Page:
Behind the golden pagodas

Former U.S. President Jimmy Carter, fourth right, and his wife Rosalynn Smith tour the famed Shwedagon Pagoda.  

The first indication that things go a bit differently in Myanmar than elsewhere starts at the country’s embassy. An officer there receives the passports, but then seems surprised when, after charging 25 euros (32 dollars) for a tourism visa, he is asked for a receipt. What for? Only after several further queries does he write out the receipt.

Travelling to Myanmar is a bit strenuous. There are no direct flights from Europe. The quickest connection is via Bangkok. But the market is changing, and now Condor has become the first European air carrier to fly nonstop to Yangon.

On arriving at the Yangon International Airport, the modern terminal building comes as a surprise. The lines at the entry gates quickly thin out. And contrary to the expectation of dealing with some stern official of a military government, one finds uniformed women, giggling. They are greatly amused about the eye colours shown on the monitor of the modern facial recognition camera.

Most travellers take a lot of cash with them, for one can search in vain for an ATM in Myanmar. This, too, is supposed to change in the months ahead. And, in all likelihood, several credit cards will also be accepted. Until now this has not been possible due to the US sanctions, which prevent paying travel expenses with credit cards. Only a few hotels accept them, thanks to a trick — by booking the sum via a branch in another country.

And so, cash is king. Visitors arrive with thick packets of bank notes strapped around their stomach. But caution is advised: do not make any folds in the notes. The employees in money changing bureaux at the airport carefully examine each and every note, turning it one way and then another and even consulting with a co-worker.

With euros, the employee is more lenient, but is all the more discerning with regard to US dollar notes. Only new, undamaged, virtually virginal bank notes are accepted — no more, no less.

Now it’s on to the hotel. “Those who want a room with the usual standards, especially during the favoured travel period between October and March, should absolutely make reservations,” says Thomas Henseler, the director of the Governor’s Palace hotel. He notes that hotel bookings have risen enormously in recent months, and accordingly, rates have also shot up. He mentions a rise of 200 to 300 per cent. Quality, however, has not kept pace everywhere.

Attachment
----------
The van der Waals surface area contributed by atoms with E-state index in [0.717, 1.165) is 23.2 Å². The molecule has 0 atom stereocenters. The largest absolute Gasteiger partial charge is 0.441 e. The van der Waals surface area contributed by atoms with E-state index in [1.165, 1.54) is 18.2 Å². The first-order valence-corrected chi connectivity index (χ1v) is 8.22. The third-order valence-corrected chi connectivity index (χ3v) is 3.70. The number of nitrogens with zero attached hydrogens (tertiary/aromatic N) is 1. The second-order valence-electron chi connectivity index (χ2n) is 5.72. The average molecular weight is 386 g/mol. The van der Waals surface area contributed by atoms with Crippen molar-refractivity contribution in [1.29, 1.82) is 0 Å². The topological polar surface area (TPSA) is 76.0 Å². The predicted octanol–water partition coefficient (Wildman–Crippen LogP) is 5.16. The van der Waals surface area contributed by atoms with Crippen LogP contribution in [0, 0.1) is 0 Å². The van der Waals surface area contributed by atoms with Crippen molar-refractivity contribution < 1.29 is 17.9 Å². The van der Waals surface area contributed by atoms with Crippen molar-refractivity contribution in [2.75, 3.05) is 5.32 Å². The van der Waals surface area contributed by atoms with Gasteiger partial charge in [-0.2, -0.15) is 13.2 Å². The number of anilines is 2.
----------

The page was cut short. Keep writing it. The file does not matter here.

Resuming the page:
Around the Sule Pagoda, not far from the river, begins the confusing conglomeration of streets and stores. There is also a modern internet cafe, in front of which an old woman sits, selling bars of soap. Right next to it is a stand featuring a plastic telephone. But this phone does not have any connections to Europe. There are no conventional telephone booths in the city, and foreign calls made from the hotel a re relatively expensive.

And there is yet another rare experience to be had: a time without mobile phones. Foreign visitors may just as well leave their mobiles at home because they won’t work in Myanmar. For those who absolutely must, then a mobile phone can be rented at the airport with a pre-paid card.

In order to reach the former imperial cities of Mandalay and Pagan, naming two chief tourism highlights, the best means of transport is by airplane. Otherwise, the old trains go clattering slowly along narrow-gauge tracks, and the long-range overland buses are overcrowded and rather uncomfortable.

Besides, the condition of the roads is poor, with one exception: the brand-new superhighway between Yangon and Mandalay. Right next to the highway, a farmer is ploughing a field behind a team of oxen — the 21st century meets up with millennia-old farming tradition. That’s Myanmar today. Tomorrow, things will be different.

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Printable version | Jun 24, 2021 6:43:54 PM |

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